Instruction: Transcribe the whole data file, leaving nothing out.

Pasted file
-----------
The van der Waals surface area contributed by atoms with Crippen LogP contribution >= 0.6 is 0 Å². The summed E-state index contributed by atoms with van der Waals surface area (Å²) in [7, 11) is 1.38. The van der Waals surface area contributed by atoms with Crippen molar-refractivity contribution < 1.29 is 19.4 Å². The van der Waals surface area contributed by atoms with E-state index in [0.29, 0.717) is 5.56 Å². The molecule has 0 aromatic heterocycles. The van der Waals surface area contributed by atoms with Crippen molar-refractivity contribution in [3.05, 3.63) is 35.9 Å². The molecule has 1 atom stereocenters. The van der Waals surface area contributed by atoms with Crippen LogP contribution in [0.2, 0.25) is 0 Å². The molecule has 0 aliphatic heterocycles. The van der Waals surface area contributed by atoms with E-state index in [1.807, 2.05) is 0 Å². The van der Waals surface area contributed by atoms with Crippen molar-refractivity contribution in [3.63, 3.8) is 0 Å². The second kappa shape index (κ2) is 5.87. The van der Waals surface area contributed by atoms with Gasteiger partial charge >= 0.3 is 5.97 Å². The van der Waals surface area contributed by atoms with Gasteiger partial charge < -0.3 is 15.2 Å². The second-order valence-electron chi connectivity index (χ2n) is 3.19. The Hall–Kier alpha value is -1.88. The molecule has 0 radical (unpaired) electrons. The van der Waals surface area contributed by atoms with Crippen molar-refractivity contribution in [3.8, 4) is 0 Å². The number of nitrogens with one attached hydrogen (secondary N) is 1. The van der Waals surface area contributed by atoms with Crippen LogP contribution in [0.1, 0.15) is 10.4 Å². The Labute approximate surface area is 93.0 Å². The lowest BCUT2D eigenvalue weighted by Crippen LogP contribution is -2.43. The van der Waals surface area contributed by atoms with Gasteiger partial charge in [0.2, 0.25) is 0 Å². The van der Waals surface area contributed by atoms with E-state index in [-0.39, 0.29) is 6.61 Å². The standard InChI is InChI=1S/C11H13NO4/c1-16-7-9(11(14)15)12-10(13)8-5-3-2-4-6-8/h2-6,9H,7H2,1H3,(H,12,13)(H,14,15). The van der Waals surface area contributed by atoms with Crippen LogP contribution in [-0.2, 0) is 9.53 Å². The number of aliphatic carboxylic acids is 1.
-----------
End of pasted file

The van der Waals surface area contributed by atoms with Crippen LogP contribution >= 0.6 is 0 Å². The summed E-state index contributed by atoms with van der Waals surface area (Å²) in [7, 11) is 1.38. The van der Waals surface area contributed by atoms with Crippen molar-refractivity contribution < 1.29 is 19.4 Å². The van der Waals surface area contributed by atoms with E-state index in [0.29, 0.717) is 5.56 Å². The molecule has 0 aromatic heterocycles. The van der Waals surface area contributed by atoms with Crippen molar-refractivity contribution in [3.05, 3.63) is 35.9 Å². The molecule has 1 atom stereocenters. The van der Waals surface area contributed by atoms with Crippen LogP contribution in [0.2, 0.25) is 0 Å². The molecule has 0 aliphatic heterocycles. The van der Waals surface area contributed by atoms with E-state index in [1.807, 2.05) is 0 Å². The van der Waals surface area contributed by atoms with Crippen molar-refractivity contribution in [3.63, 3.8) is 0 Å². The second kappa shape index (κ2) is 5.87. The van der Waals surface area contributed by atoms with Gasteiger partial charge >= 0.3 is 5.97 Å². The van der Waals surface area contributed by atoms with Gasteiger partial charge < -0.3 is 15.2 Å². The second-order valence-electron chi connectivity index (χ2n) is 3.19. The Hall–Kier alpha value is -1.88. The molecule has 0 radical (unpaired) electrons. The van der Waals surface area contributed by atoms with Crippen molar-refractivity contribution in [3.8, 4) is 0 Å². The number of nitrogens with one attached hydrogen (secondary N) is 1. The van der Waals surface area contributed by atoms with Crippen LogP contribution in [0.1, 0.15) is 10.4 Å². The Labute approximate surface area is 93.0 Å². The lowest BCUT2D eigenvalue weighted by Crippen LogP contribution is -2.43. The van der Waals surface area contributed by atoms with Gasteiger partial charge in [0.2, 0.25) is 0 Å². The van der Waals surface area contributed by atoms with E-state index in [-0.39, 0.29) is 6.61 Å². The standard InChI is InChI=1S/C11H13NO4/c1-16-7-9(11(14)15)12-10(13)8-5-3-2-4-6-8/h2-6,9H,7H2,1H3,(H,12,13)(H,14,15). The van der Waals surface area contributed by atoms with Crippen LogP contribution in [-0.2, 0) is 9.53 Å². The number of aliphatic carboxylic acids is 1.